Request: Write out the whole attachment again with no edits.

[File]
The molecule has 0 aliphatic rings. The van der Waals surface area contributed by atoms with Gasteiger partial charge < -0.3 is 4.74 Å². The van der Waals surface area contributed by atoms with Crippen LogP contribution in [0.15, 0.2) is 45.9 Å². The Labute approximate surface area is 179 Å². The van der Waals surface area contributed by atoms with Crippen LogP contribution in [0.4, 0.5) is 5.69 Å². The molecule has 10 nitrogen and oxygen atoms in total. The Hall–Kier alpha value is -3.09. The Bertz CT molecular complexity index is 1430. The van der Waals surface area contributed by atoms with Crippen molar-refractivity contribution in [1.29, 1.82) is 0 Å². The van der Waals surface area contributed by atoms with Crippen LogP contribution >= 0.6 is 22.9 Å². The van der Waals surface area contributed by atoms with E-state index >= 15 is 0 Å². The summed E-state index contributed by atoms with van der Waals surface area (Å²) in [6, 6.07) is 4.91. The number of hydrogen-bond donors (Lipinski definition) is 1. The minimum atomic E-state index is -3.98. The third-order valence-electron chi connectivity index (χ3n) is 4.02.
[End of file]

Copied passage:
The molecule has 0 aliphatic rings. The van der Waals surface area contributed by atoms with Gasteiger partial charge < -0.3 is 4.74 Å². The van der Waals surface area contributed by atoms with Crippen LogP contribution in [0.15, 0.2) is 45.9 Å². The Labute approximate surface area is 179 Å². The van der Waals surface area contributed by atoms with Crippen LogP contribution in [0.4, 0.5) is 5.69 Å². The molecule has 10 nitrogen and oxygen atoms in total. The Hall–Kier alpha value is -3.09. The Bertz CT molecular complexity index is 1430. The van der Waals surface area contributed by atoms with Crippen molar-refractivity contribution in [1.29, 1.82) is 0 Å². The van der Waals surface area contributed by atoms with Crippen LogP contribution >= 0.6 is 22.9 Å². The van der Waals surface area contributed by atoms with E-state index >= 15 is 0 Å². The summed E-state index contributed by atoms with van der Waals surface area (Å²) in [6, 6.07) is 4.91. The number of hydrogen-bond donors (Lipinski definition) is 1. The minimum atomic E-state index is -3.98. The third-order valence-electron chi connectivity index (χ3n) is 4.02.